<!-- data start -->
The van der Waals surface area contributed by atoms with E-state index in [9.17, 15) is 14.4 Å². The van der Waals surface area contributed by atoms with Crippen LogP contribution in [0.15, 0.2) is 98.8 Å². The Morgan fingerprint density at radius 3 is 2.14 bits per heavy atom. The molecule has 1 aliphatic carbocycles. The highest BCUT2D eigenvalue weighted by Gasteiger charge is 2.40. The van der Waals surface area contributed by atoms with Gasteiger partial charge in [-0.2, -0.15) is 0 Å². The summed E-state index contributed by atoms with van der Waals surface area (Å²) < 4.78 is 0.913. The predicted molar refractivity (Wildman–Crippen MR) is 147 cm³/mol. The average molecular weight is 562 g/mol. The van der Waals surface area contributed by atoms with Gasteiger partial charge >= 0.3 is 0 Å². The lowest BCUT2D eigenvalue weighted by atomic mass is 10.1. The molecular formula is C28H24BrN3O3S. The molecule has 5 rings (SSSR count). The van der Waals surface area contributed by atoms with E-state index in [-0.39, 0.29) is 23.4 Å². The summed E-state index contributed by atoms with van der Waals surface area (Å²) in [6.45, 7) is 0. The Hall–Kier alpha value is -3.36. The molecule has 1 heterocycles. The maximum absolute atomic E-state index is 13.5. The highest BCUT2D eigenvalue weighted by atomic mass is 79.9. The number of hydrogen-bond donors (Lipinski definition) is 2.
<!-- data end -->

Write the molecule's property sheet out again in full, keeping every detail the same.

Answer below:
The van der Waals surface area contributed by atoms with E-state index in [9.17, 15) is 14.4 Å². The van der Waals surface area contributed by atoms with Crippen LogP contribution in [0.15, 0.2) is 98.8 Å². The Morgan fingerprint density at radius 3 is 2.14 bits per heavy atom. The molecule has 1 aliphatic carbocycles. The highest BCUT2D eigenvalue weighted by Gasteiger charge is 2.40. The van der Waals surface area contributed by atoms with Gasteiger partial charge in [-0.2, -0.15) is 0 Å². The summed E-state index contributed by atoms with van der Waals surface area (Å²) < 4.78 is 0.913. The predicted molar refractivity (Wildman–Crippen MR) is 147 cm³/mol. The average molecular weight is 562 g/mol. The van der Waals surface area contributed by atoms with Gasteiger partial charge >= 0.3 is 0 Å². The lowest BCUT2D eigenvalue weighted by atomic mass is 10.1. The molecular formula is C28H24BrN3O3S. The molecule has 5 rings (SSSR count). The van der Waals surface area contributed by atoms with E-state index in [-0.39, 0.29) is 23.4 Å². The summed E-state index contributed by atoms with van der Waals surface area (Å²) in [6.45, 7) is 0. The Hall–Kier alpha value is -3.36. The molecule has 1 heterocycles. The maximum absolute atomic E-state index is 13.5. The highest BCUT2D eigenvalue weighted by atomic mass is 79.9. The number of hydrogen-bond donors (Lipinski definition) is 2.